“Sidney this, Sidney that, Sidney, Sidney, Sidney,” Jill repeats at one point as she gets the upper hand on our hero. Her role as the main killer gives us a full picture of her character, personality, and reasons behind her actions. Although she has a good life, a big house, and a loving mother, she needs more. Lifelong jealousy, a clouded judgment, and admiration for fame made Jill Roberts entirely numb in regards to people and emotions.
We may even go as far as saying she exhibits some sociopathic attributes. She kills her friends, people who get in her way, and even her own mother with zero remorse. “I don’t need friends. I need fans,” she says in what’s probably the most legendary line from Scream 4.
Jill shoots Sidney and disturbingly prepares the murder scene in a way that insinuates the true Ghostface was Trevor, her ex-boyfriend. What comes next is a true spectacle. Jill must look like a true victim, the new generation’s model 2.0 final girl. She scratches her face with Trevor’s nails to leave the DNA behind, pulls out a chunk of her hair, and stabs herself in the shoulder by running into a wall.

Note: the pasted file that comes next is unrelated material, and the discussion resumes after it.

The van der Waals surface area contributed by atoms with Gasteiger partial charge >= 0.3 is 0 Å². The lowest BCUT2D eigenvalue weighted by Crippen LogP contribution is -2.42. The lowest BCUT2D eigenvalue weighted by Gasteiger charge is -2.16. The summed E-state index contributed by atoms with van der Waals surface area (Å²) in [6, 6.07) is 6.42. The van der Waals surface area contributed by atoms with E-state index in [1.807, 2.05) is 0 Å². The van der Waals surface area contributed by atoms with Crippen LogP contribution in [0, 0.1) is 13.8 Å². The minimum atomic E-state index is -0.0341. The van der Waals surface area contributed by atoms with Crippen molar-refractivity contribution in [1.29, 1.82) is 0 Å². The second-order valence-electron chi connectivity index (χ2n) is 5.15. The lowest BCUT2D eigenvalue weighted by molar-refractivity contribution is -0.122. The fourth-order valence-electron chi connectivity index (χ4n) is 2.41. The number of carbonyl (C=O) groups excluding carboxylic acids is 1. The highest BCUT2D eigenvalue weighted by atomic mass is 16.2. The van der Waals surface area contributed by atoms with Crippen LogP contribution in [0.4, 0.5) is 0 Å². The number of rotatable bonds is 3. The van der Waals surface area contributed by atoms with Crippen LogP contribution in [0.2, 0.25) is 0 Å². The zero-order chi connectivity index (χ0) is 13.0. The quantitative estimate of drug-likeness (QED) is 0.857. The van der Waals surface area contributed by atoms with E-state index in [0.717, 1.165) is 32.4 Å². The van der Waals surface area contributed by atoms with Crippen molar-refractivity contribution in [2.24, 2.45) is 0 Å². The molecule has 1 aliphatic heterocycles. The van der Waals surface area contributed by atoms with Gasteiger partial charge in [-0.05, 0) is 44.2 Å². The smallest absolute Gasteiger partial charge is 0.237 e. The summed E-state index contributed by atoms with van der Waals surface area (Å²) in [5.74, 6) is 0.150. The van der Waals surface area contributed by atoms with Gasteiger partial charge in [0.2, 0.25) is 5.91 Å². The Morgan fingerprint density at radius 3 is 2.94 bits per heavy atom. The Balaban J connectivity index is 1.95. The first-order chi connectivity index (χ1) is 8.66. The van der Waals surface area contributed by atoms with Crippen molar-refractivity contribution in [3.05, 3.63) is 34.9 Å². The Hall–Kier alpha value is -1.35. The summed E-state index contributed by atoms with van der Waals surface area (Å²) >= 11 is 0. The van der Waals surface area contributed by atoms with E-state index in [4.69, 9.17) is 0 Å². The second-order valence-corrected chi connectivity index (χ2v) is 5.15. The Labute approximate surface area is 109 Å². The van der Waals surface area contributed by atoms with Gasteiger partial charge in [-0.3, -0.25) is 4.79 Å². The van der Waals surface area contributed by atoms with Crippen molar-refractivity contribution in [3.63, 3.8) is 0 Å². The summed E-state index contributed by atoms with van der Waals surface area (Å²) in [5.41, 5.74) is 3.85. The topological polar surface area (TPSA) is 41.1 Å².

But that’s not the end. Jill takes it up a notch for extra drama, throwing herself into the framed picture, cutting her face and, in the final act, falls through the glass table. She makes sure to crawl to Sidney and mimic her exact position on the floor. It shows how well she was able to hide her true nature.
Jill smiles as a swarm of journalists bombard her before she’s taken to the hospital. She’s happy to be the new final girl who survived it all. Jill’s obsession with fame and intense jealousy vs. revenge (a typical driver for female villains) makes her one of the most interesting female serial killers in the slasher film genre.
It’s even more menacing because Jill Roberts is a symbol of modern culture who could absolutely be a real person. It’s not like Tiffany Valentine, who becomes a doll because of her obsession with Chucky. She’s a killer but dolls don’t kill people in a real life.